Rio Olympics 2016, day 6 highlights: Michael Phelps wins 22nd gold, golf returns, Fiji wins rugby
Michael Phelps blew away Ryan Lochte and gymnast Simone Biles won her second gold as the United States took control of the Rio Olympics medals table.
Michael Phelps blew away Ryan Lochte and gymnast Simone Biles won her second gold as the United States took control of the Rio Olympics medals table on Thursday.
As golf made its long-awaited return and Fiji partied after a famous rugby win, Phelps was magnificent once again in retaining his 200m individual medley title.
The race was a last showdown between Phelps and Lochte but Phelps showed no mercy and won by nearly two seconds from Japan's Kosuke Hagino, with Lochte back in fifth.
Afterwards, the 31-year-old waggled four fingers to signify the four gold medals so far in Rio which have taken him to an incredible 22 Olympic titles and 26 medals altogether.
"I say this a lot, but every single day I'm living a dream come true. As a kid I wanted to do something that no one had ever done before and I'm enjoying it," said Phelps.
"Being able to finish how I won is just something very special to me and this is why you are seeing more and more emotion on the medal podium."
Simone Manuel dead-heated with Penny Oleksiak to share victory in the women's 100m freestyle and become the first African-American woman to win an individual Olympic swimming gold.
Ryan Murphy won the 200m backstroke and former sex abuse victim Kayla Harrison successfully defended her women's judo title as the United States leaped on the medals table with 16 golds, five ahead of China.
Teenager Biles, just days after inspiring the United States to victory in the gymnastics team event, conjured a sublime exhibition of acrobatics and tumbling to claim the all-around crown.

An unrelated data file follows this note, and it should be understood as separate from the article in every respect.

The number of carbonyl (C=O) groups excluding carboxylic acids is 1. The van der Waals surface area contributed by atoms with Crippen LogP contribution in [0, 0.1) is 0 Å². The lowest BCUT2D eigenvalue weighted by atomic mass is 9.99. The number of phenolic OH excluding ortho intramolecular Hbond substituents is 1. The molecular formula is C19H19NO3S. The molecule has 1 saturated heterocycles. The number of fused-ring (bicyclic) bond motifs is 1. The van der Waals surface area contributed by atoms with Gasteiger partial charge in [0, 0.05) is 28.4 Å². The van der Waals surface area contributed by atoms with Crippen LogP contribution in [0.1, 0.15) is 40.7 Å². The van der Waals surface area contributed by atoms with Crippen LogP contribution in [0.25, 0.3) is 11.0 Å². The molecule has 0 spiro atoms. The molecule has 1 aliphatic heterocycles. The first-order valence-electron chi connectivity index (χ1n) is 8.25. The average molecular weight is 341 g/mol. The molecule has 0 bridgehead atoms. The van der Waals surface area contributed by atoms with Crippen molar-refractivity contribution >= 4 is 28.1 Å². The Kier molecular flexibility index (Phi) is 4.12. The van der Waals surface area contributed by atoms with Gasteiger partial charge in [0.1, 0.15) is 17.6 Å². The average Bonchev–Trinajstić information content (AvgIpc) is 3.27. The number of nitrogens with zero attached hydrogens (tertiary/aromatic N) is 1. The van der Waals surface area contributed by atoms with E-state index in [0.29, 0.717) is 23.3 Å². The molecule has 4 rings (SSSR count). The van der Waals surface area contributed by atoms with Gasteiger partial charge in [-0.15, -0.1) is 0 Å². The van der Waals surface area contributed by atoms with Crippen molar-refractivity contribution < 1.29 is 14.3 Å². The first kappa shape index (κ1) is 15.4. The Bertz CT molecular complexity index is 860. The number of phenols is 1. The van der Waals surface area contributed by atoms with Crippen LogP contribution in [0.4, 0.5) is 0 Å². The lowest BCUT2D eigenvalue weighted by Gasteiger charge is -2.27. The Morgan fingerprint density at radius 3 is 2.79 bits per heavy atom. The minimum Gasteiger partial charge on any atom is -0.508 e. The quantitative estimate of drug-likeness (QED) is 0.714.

The 19-year-old is chasing five gold medals in Rio, and few would bet against the 1.45m (4ft 9in) Texan adding to her tally in the apparatus finals to come.
It was another flawless performance from Biles, whose prodigious talents have earned her comparisons to the legendary Nadia Comaneci, winner of five gold medals during the 1976 and 1980 games.
"I'm not the next Usain Bolt or Michael Phelps, I'm the first Simone Biles," she said, declining to embrace comparisons with other Olympians.
Biles' performance came on a day when golf returned to the Olympics for the first time since the 1904 games in St. Louis — England's Justin Rose marking the occasion with a hole-in-one.
Australian Marcus Fraser — who only became an Olympian after four higher-ranked countrymen declined — was the early pace-setter. He fired an eight-under-par 63 to take a three-stroke lead over British Open champion Henrik Stenson of Sweden and Canada's Graham DeLaet.
Another sport making a return over a long hiatus — rugby union — finished with Fiji's sevens team scoring the South Pacific nation's first ever gold medal.
The South Pacific islanders turned on the style in a dazzling 43-7 victory over Britain to delight a raucous crowd at the Deodoro Stadium and set off wild celebrations at home.
Germany has been fretting over its lack of success in Rio but struck gold in the men's and women's quadruple sculls and shooting to zoom up the medals table with four in all.
The men's crew of Phillipp Wende, Lauritz Schoof, Karl Schulze and Hans Gruhne defended their title in the men's quadruple sculls
Moments later Annekatrin Thiele, Carina Baer, Julia Lier and Lisa Schmidla claimed the women's title. Barbara Engleder won the 50m rifle three position contest for Germany's first gold in Olympic women's shooting.
Forty-year-old rower Katherine Grainger became Britain's most decorated Olympic woman athlete with a second place in the double sculls with Victoria Thornley, her fourth silver in five Olympics. The pair were narrowly beaten by Poland's Natalia Madaj and Magdalena Fularczyk-Kozlowska.
Dominant New Zealanders Eric Murray and Hamish Bond stretched an eight-year unbeaten streak in the men's pairs.
The spectre of doping also loomed over the athletics competition, which starts Friday, as the International Olympic Committee confirmed that a second Kenyan coach had been sent home from the Games for a doping offence.
Media reports named the offical as sprint coach John Anzrah, saying he had attempted to impersonate an athlete during a doping test.
With inputs from AFP
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